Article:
Principal Consultant, SiliconEdge
It seems like the peddling of the old standby Myths & Memes is on the rise once again in the Valley. As this is often a lagging indicator of both the Valley's, and even the wider Tech Industry's financial state, it tells me that we're in a very frothy if not overheated market since people are now letting their hair down and apparently gleefully throwing themselves onto the politically correct bandwagon. But they should be careful, lest they find themselves thrown beneath it.
Still, it's my guess that whatever problems or disasters may rear their ugly heads in the future due to blind belief and adherence to these Myths & Memes, the folks most involved are betting that they'll be able to quickly paper over it with the waves and waves of cash that are flowing so freely now.
But not everyone believed let alone followed these Myths and Memes and amazingly, they didn't fail or turn into a pumpkin or a toad.
What a perfect example of a person who broke every one of these Myths and Memes?
Try Steve Jobs. Yep, Steve Jobs. And Apple Computer under his guidance during his second tour of duty.
The fact is, no one can deny that, under Steve Jobs, Apple was a smashing success. All the metrics are there: market cap, profits, amazing hit product after hit product. iMac, iPod, iTunes, iPhone. You name it.
And for the record, I am by no means an Apple fan nor am I a Steve Jobs / Apple Computer apologist. I'm simply a reality-based thinker and I call it the way it is, not the way I wish it were.
That said, I'm a very serious student of Steve Jobs and I'm not afraid to look at what really made him successful. I can tell you, it wasn't following the Valley Myth and Memes and it wasn't being politically correct.
In fact, Steve Jobs did the exact opposite of what most pundits and social engineers are preaching. And the reason it worked for Steve Jobs is because Steve Jobs and his communication style was perfectly aligned with the way the world and humans work.
What is most interesting, though perhaps very disconcerting to the social engineers among us, is how Steve Jobs did it.
We're told that if a person studies hard at the "right" schools, gets a "good" education and makes the "right" connections they'll be well positioned for success.
Beyond that we are told, especially in the Valley, that an organization will perform best when it is openly transparent (both internally and externally), when there is diversity, when there are women in senior leadership positions and when we have an open environment of respect and perhaps kumbayahism in the office.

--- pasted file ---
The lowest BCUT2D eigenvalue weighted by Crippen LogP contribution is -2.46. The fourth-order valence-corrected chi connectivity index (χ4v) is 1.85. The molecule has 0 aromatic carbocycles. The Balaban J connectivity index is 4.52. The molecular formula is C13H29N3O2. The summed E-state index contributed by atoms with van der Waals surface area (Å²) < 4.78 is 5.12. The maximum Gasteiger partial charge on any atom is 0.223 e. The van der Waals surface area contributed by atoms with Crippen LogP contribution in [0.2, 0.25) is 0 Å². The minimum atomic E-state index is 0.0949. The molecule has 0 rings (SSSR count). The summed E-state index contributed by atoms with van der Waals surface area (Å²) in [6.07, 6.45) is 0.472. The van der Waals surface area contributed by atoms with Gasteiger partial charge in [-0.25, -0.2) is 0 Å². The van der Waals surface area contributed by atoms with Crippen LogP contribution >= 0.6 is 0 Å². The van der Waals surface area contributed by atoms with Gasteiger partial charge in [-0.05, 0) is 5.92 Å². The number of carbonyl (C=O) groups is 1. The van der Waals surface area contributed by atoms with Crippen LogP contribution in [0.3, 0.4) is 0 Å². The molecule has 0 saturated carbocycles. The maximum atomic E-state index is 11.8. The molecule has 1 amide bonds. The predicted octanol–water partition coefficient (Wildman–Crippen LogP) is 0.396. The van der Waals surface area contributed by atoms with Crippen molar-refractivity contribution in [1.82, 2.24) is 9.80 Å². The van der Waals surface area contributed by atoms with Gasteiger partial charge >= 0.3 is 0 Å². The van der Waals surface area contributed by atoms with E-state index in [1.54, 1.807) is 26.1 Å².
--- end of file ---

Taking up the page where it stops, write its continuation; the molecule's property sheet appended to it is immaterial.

Going even further, we are told that we should be investing and building all kinds of new tech that people have never seen. And by "new tech" I mean core tech, not making sexy cases, new form factors or tinkering with some incremental derivative product like the iPod.
And yet, if we look at Steve Jobs and his management style during his absolutely, amazing and record smashing second run we find something that is completely at odds with what the pundits say is necessary for success:
1. No diversity at Apple (as defined by the politically correct sense of skin pigmentation / reproductive organs).
2. No women in senior leadership positions (see also: Apple Vows To Find Women & Minorities For Board Directors).
3. No Indians in senior leadership positions (see: Why Indian presence in Apple's senior management level is next to nil).
4. Few minorities (see: Apple Facing Criticism About Diversity Changes Bylaws).
5. Steve Jobs didn't go to a "top" university.
6. Steve Jobs didn't even graduate from a four-year college.
7. Steve Jobs was not transparent. At best, he could be characterized as a benevolent dictator, at worst a tyrant.
8. Jobs/Apple was not open -- you leak new Apple products, you'd be hunted down & sued (see: Apple Sues To Stop Product Leaks).
9 Jobs/Apple could be downright nasty, even engaging in potentially illegal activity, if the "no poach" collusion allegations are borne out.
10. Steve Jobs even used his money to find a loophole in California vehicle code so that he wouldn't have to get license plates and had an apparent penchant for parking in the handicap spaces.
And yet again, while Steve Jobs just turned a blind eye to all of these supposed business and organizational "requirements" his results were phenomenal. Can we in any way argue with Steve Jobs' success? It seems that few prominent members of the Valley tech community question his success so I guess not.
Next time, we'll dig a bit deeper and explore why Steve Jobs was so successful, time and time again. The results may surprise you.
Lastly, as quick exercise, we should ask ourselves is Apple really lacking diversity? Or is and has Apple always been diverse but in a more mature manner, such as defining "diversity" with regard to value, thought patterns and productivity rather than with regard to skin pigments and reproductive organs?.
It can easily be argued that a man and women studying the same subject matter from Princeton (not to pick on any school) will be more alike than two men, one of which studied electrical engineering and the other who studied marketing at two different schools in two different states or countries.
Think about it.